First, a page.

Stork tales
Mehran Zaidi

THE first time we learnt about storks was when we were told that our little brother or sister was brought by the stork.

Storks are majestic and brilliantly-coloured birds. There are eight types of storks: painted, open-billed, black-necked, white-necked, white, black and adjutant (greater and lesser.) Out of these eight, the three most common are painted, open-billed and white-necked.

The painted stork is a vulture-sized bird with a big yellow bill and a white body with light-pink feather tips and black patches on the feathers. The painted stork is undoubtedly the most common stork in national sanctuaries like the Keoladeo Ghana National Park in Bharatpur where they set up huge breeding colonies. The painted stork mainly eats fish, frogs and snakes. It is a locally migrant bird from South India in the winters.

The open-billed stork is slightly smaller than its painted cousin and has a peculiar gap in its bill. It appears to be quite ill-mannered with its ‘mouth’ always slightly open! It is a very gregarious bird and nest in huge numbers. It is plain white with black feathers and a reddish black bill, which enables it to eat snails. It also eats fish, frogs, snakes, crabs etc. The open-billed stork, too, locally migrates from the South to the North in the winters.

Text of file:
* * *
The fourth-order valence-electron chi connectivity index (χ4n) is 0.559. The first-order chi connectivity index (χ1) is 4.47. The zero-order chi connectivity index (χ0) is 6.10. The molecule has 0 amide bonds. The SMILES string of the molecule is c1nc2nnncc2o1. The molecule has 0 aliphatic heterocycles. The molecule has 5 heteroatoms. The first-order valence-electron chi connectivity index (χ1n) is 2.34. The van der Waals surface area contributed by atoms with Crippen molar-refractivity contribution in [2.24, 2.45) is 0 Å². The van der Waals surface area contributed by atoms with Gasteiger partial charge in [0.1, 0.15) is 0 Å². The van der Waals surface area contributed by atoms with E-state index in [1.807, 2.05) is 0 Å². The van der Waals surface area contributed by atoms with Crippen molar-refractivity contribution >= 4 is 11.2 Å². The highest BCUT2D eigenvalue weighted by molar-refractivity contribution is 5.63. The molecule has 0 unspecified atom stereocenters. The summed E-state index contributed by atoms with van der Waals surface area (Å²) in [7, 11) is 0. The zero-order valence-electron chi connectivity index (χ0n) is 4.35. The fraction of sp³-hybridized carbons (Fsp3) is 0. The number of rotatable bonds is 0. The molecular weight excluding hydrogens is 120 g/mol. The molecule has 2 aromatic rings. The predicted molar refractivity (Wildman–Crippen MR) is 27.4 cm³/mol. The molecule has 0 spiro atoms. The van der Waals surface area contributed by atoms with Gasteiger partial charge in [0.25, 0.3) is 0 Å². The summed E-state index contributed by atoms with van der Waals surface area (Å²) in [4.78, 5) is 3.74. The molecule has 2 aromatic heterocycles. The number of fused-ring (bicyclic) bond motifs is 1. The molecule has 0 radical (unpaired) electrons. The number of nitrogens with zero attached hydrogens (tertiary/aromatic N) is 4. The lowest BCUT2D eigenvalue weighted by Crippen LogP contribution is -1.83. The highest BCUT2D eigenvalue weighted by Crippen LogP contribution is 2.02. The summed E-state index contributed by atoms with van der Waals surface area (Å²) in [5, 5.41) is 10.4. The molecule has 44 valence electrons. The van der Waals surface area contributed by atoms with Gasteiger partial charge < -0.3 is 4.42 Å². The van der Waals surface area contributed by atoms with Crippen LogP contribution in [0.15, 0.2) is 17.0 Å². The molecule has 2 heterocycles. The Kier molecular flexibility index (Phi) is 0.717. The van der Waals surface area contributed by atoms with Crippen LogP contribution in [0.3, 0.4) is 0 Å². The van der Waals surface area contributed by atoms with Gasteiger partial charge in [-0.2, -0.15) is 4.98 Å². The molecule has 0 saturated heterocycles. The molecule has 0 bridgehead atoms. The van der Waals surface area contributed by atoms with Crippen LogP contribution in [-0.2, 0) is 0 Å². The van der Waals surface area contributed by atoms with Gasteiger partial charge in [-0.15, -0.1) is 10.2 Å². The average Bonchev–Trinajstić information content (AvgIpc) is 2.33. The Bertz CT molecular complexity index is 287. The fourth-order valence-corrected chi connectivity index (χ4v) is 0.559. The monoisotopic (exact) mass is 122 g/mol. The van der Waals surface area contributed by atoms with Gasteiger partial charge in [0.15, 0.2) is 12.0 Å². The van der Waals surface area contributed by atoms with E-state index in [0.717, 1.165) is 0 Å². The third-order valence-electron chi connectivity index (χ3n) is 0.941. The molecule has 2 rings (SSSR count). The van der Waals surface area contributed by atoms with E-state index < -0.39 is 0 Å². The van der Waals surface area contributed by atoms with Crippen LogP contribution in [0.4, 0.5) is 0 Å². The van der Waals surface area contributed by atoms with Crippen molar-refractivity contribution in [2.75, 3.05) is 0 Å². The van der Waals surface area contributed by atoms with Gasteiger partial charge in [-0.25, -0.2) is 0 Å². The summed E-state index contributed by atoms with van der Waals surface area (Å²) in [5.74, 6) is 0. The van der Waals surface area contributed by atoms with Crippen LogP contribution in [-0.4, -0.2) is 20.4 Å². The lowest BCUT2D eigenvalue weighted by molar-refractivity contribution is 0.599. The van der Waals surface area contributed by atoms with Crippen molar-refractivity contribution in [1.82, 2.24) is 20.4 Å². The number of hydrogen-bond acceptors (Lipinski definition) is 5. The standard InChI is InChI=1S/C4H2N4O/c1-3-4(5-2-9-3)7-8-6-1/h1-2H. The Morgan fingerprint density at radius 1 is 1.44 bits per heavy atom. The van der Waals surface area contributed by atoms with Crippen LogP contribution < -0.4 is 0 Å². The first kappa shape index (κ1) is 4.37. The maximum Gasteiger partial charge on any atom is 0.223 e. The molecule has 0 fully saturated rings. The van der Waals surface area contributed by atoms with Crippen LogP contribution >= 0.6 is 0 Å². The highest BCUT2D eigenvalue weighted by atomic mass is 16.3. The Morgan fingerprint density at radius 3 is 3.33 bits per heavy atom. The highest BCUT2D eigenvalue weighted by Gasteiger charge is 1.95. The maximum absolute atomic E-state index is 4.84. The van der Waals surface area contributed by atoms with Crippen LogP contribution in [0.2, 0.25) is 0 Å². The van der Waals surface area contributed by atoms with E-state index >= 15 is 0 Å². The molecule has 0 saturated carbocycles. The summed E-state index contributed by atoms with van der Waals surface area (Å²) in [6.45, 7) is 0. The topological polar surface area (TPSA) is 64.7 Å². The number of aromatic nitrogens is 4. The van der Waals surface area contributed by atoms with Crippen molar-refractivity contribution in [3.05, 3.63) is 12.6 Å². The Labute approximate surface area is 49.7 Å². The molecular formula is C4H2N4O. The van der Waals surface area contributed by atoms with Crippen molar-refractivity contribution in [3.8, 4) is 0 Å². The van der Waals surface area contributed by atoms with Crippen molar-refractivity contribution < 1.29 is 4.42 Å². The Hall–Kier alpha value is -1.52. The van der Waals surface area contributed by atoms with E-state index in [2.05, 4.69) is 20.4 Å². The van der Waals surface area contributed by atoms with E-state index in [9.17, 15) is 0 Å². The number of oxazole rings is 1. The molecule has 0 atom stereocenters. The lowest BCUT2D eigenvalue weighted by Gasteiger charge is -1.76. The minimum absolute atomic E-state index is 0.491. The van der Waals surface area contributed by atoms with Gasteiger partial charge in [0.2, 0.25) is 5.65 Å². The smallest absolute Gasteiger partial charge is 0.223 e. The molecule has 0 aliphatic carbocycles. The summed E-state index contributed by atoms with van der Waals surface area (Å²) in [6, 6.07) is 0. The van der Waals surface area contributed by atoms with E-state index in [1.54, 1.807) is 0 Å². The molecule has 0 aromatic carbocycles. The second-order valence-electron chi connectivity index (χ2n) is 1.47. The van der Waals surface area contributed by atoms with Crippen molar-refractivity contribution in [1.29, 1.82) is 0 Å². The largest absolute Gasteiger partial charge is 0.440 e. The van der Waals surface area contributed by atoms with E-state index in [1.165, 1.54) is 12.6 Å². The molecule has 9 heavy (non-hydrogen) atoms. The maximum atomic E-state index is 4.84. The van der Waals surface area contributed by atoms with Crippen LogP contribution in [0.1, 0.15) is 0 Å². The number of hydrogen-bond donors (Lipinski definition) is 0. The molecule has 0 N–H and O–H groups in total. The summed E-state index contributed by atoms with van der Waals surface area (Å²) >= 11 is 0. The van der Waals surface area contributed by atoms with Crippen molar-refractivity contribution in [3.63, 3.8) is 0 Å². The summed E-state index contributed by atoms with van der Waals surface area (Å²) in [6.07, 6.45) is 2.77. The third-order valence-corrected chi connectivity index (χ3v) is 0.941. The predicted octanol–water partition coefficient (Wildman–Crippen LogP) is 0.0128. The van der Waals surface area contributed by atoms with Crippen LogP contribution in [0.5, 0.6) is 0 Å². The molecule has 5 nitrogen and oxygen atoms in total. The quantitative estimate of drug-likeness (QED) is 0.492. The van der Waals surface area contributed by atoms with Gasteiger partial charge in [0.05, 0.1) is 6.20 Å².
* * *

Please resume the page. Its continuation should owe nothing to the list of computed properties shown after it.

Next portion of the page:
The white-necked stork is a striking black bird with a white neck and a black forehead. Like other storks it also likes to stay near water. Its nests are on silk cotton trees or similar tall trees near water and sometimes near villages. It is a strong flier and flies with other storks and vultures. It is often sighted alone or in small flocks. Like the former two, it is a locally migrant bird.

Storks, even though they don’t bring in babies, are fascinating birds.